The Great Debate UK

Government must act on bold promises to UK manufacturers


radley1- Steve Radley is Director of Policy at EEF, Britain’s manufacturers’ organisation. The views expressed are his own.

This week the index of manufacturing activity in the UK moved into growth territory for the first time in more than a year. While that does not necessarily mean that the recession is over, it does suggest that we should be thinking a bit more about what sort of recovery we are likely to see and how well placed the UK is to meet it.

A common assumption is that a UK recovery will be export-led, taking advantage of a cheaper pound and the large stimulus packages which are likely to lift overseas markets such as China and United States out of the global recession faster than in this country. Looking longer-term, shared global challenges such as security, ageing populations and slowing climate change and adapting to it will create major opportunities for UK companies, particularly in manufacturing.

This raises questions as to how well equipped we are to take advantage of these opportunities. On the positive side, UK manufacturing has become much competitive in recent years with productivity gains outstripping most of our major competitors. A greater focus on innovation, design, niche products and service offerings has helped UK firms shift away from competing on price terns with lower wage cost countries. At the same time, though, we have been slow to take advantage of growth opportunities. Other European countries have made faster inroads into rapidly expanding Asian markets, while nations such as Germany, Denmark and Spain have stolen a march on us in the onshore wind industry, despite the substantial advantages our physical geography provides us.

What our wellbeing says about the economy


peter-dixon- Peter Dixon is a guest columnist, the views expressed are his own. He is global financial economist at Commerzbank -

The popular image of economists is one of pointy-headed analysts, poring over data and running models in order to make predictions about the future which will invariably prove to be wrong.

Issues in monetary normalisation


john_kemp– John Kemp is a Reuters columnist. The views expressed are his own –

Investors like simple narratives, which is why markets swing erratically and illogically between extremes of hope and fear. Reality is more complex. As F. Scott Fitzgerald remarked “the true test of a first-rate mind is the ability to hold two contradictory ideas at the same time”.

Short-time work cushions Europe in crisis


paul-taylor– Paul Taylor is a Reuters columnist. The opinions expressed are his own. –

Unlike the 1930s, there are no hunger marches or tent cities of the homeless and jobless in Europe’s biggest economic slump since the Great Depression.

from The Great Debate:

Get ready for the “Great Immoderation”

James Saft Great Debate -- James Saft is a Reuters columnist. The opinions expressed are his own --

The recession will soon be dead, laid to rest alongside the idea of the "Great Moderation", a set of hopeful assumptions that underpins expectations about economic growth and asset valuations.

This, when investors, bankers and executives ultimately realise it will cause them to pull in their horns, take less risks and be less willing to pay high prices for assets.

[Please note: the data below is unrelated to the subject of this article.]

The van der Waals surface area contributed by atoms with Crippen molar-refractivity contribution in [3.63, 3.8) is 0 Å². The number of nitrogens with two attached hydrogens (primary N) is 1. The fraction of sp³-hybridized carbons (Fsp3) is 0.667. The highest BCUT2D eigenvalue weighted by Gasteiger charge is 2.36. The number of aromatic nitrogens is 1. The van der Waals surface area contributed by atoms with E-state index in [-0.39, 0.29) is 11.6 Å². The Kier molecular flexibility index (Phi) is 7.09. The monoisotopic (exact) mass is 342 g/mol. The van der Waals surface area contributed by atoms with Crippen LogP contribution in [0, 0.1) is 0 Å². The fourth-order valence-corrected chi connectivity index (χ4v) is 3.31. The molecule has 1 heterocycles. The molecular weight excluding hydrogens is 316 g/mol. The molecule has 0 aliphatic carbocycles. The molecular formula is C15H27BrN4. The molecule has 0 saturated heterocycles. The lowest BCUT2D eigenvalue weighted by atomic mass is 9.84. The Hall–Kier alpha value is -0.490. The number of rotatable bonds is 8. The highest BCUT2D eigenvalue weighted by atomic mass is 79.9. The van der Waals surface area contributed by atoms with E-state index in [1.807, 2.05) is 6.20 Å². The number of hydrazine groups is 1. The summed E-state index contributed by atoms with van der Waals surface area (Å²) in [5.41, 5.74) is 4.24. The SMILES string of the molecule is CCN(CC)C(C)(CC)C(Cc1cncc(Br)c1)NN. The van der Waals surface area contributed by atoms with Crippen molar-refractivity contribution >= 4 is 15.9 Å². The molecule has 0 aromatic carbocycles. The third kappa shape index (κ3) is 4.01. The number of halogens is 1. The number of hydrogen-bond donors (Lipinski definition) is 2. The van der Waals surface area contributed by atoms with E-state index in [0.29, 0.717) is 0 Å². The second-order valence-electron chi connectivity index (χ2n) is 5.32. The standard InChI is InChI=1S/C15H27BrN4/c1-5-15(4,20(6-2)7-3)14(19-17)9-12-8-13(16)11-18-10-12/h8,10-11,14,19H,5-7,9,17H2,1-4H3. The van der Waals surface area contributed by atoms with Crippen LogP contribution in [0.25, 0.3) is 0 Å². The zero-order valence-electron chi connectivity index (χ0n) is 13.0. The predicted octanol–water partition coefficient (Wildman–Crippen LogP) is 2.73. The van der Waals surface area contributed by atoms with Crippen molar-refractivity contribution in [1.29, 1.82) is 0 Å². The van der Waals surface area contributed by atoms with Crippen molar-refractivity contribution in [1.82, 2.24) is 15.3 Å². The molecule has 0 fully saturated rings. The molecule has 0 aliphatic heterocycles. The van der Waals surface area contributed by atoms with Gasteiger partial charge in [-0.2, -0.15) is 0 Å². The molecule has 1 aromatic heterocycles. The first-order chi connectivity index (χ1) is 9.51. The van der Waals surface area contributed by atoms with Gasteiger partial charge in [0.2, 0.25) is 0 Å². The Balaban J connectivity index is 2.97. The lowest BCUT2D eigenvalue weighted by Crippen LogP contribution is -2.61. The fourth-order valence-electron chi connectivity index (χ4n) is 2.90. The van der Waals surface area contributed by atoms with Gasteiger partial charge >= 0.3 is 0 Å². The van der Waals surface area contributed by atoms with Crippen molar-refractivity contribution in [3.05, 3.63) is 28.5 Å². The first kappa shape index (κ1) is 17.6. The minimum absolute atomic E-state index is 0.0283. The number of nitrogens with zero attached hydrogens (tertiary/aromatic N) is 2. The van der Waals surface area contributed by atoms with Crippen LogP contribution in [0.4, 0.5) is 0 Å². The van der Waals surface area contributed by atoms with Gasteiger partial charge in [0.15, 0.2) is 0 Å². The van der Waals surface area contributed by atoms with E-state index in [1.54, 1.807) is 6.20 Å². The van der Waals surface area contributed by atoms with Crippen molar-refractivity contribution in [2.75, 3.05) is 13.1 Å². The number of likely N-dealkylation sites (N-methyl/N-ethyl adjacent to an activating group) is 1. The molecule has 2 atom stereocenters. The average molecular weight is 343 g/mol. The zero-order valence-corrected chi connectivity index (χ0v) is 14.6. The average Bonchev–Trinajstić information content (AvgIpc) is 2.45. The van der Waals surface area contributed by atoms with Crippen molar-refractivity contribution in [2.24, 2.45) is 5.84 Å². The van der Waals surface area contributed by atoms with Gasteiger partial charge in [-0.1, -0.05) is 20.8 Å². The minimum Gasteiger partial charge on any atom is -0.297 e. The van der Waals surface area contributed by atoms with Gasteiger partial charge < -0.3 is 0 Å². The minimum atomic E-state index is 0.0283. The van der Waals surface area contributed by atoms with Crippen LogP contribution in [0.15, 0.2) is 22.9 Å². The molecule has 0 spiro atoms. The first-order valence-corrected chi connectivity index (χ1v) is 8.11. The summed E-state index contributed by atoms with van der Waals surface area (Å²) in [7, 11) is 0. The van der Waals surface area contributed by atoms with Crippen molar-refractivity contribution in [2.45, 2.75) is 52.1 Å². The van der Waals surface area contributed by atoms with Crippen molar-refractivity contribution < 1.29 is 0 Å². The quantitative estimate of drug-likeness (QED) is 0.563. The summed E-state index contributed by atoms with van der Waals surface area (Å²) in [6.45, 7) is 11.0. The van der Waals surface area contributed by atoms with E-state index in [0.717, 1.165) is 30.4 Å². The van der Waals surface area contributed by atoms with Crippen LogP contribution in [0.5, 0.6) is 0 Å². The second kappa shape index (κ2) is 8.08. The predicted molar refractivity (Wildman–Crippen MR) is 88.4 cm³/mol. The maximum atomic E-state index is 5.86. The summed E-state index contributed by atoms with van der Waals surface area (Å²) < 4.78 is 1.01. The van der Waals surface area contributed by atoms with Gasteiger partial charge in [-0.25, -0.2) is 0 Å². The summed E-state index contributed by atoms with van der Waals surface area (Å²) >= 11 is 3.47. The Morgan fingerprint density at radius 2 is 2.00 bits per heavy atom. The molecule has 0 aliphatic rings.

from The Great Debate:

A chink of light for the euro zone

James Saft Great Debate -- James Saft is a Reuters columnist. The opinions expressed are his own --

Even without a huge fiscal boost or a hell-for-leather central bank, Europe could have a recovery, albeit a tepid one, on the cards by the end of the year.

Recent forward looking economic data is still grim, but hides within it the seeds of a rebound, as the absolutely brutal fall in manufacturing over the past six months burns itself out.

Apocalypse Now: A return to high borrowing, high taxes and weak growth



–Gerard Lyons is chief economist at Standard Chartered. Any opinions expressed are his own. –

Britain is clearly a Jekyll and Hyde economy. Or that at least is what the Chancellor would like us to believe. The bad news we are now seeing in the economy, public finances and across parts of the financial sector will not last. We are in the Mr Hyde phase. But, don’t worry, we will soon be back to the normal Dr Jekyll soon.

The toughest Budget ever


david-kuo_motley-foolthumbnail– David Kuo is a director at the financial Web site The Motley Fool. The views expressed are his own. –

The 2009 Budget could be the toughest that any Chancellor will ever have to produce. There is a gaping hole in the country’s finances. Alistair Darling, as custodian of the country’s cheque book, has to find a way to plug it. Not bridge it, not tiptoe around it, not spin across it, but to close it before it gets bigger.

Time to ease up on quantitative easing



– Neil Collins is a Reuters columnist. The opinions expressed are his own –

Quantitative easing is like drinking. Nothing much seems to happen at first, so you take a little more. As the warm alcoholic glow spreads over you, it feels pretty good, and surely another glass will make you feel even better. Stop soon enough, before you start feeling woozy, and there are no ill effects. Go on until you can’t stand, and the effects can be disastrous.

from The Great Debate:

Africa and the global economic crisis

- Jorge Maia is head of Research and Information for Industrial Development Corporation of South Africa, established in 1940 to promote economic growth and industrial development. The opinions expressed are his own -

Serious shockwaves are hitting Africa's shores as the global economic crisis unfolds.